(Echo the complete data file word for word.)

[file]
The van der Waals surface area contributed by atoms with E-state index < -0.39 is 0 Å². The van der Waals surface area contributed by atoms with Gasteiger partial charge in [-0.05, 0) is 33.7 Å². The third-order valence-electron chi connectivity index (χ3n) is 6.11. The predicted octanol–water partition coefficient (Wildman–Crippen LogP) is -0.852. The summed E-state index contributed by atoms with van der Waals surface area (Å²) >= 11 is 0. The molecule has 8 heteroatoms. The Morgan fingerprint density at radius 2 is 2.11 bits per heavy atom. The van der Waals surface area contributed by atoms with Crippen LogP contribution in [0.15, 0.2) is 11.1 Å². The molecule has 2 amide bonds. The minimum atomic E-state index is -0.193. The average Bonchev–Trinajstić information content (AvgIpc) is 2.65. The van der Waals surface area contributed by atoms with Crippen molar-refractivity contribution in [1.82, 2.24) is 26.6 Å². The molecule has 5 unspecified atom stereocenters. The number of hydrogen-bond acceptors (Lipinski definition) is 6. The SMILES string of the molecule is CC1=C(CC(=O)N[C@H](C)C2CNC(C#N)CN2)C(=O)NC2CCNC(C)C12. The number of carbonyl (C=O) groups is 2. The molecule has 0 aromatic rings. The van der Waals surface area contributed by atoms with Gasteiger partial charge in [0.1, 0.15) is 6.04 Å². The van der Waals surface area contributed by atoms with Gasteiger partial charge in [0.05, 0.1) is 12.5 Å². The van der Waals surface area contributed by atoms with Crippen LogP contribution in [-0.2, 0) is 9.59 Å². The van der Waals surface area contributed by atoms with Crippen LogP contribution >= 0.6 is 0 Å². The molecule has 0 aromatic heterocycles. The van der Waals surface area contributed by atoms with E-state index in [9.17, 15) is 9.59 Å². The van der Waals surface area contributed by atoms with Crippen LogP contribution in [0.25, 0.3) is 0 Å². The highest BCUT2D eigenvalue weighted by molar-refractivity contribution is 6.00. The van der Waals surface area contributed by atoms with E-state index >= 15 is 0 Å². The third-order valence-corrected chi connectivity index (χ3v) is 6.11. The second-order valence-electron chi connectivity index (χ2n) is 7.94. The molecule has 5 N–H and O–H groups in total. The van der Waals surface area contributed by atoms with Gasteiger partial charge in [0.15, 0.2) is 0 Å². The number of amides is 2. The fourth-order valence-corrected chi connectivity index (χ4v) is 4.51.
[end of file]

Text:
The van der Waals surface area contributed by atoms with E-state index < -0.39 is 0 Å². The van der Waals surface area contributed by atoms with Gasteiger partial charge in [-0.05, 0) is 33.7 Å². The third-order valence-electron chi connectivity index (χ3n) is 6.11. The predicted octanol–water partition coefficient (Wildman–Crippen LogP) is -0.852. The summed E-state index contributed by atoms with van der Waals surface area (Å²) >= 11 is 0. The molecule has 8 heteroatoms. The Morgan fingerprint density at radius 2 is 2.11 bits per heavy atom. The van der Waals surface area contributed by atoms with Crippen LogP contribution in [0.15, 0.2) is 11.1 Å². The molecule has 2 amide bonds. The minimum atomic E-state index is -0.193. The average Bonchev–Trinajstić information content (AvgIpc) is 2.65. The van der Waals surface area contributed by atoms with Crippen molar-refractivity contribution in [1.82, 2.24) is 26.6 Å². The molecule has 5 unspecified atom stereocenters. The number of hydrogen-bond acceptors (Lipinski definition) is 6. The SMILES string of the molecule is CC1=C(CC(=O)N[C@H](C)C2CNC(C#N)CN2)C(=O)NC2CCNC(C)C12. The number of carbonyl (C=O) groups is 2. The molecule has 0 aromatic rings. The van der Waals surface area contributed by atoms with Gasteiger partial charge in [0.1, 0.15) is 6.04 Å². The van der Waals surface area contributed by atoms with Gasteiger partial charge in [0.05, 0.1) is 12.5 Å². The van der Waals surface area contributed by atoms with Crippen LogP contribution in [-0.2, 0) is 9.59 Å². The van der Waals surface area contributed by atoms with Crippen LogP contribution >= 0.6 is 0 Å². The molecule has 0 aromatic heterocycles. The van der Waals surface area contributed by atoms with E-state index in [9.17, 15) is 9.59 Å². The van der Waals surface area contributed by atoms with Crippen LogP contribution in [0.25, 0.3) is 0 Å². The highest BCUT2D eigenvalue weighted by molar-refractivity contribution is 6.00. The van der Waals surface area contributed by atoms with E-state index >= 15 is 0 Å². The third-order valence-corrected chi connectivity index (χ3v) is 6.11. The second-order valence-electron chi connectivity index (χ2n) is 7.94. The molecule has 5 N–H and O–H groups in total. The van der Waals surface area contributed by atoms with Gasteiger partial charge in [0.15, 0.2) is 0 Å². The number of amides is 2. The fourth-order valence-corrected chi connectivity index (χ4v) is 4.51.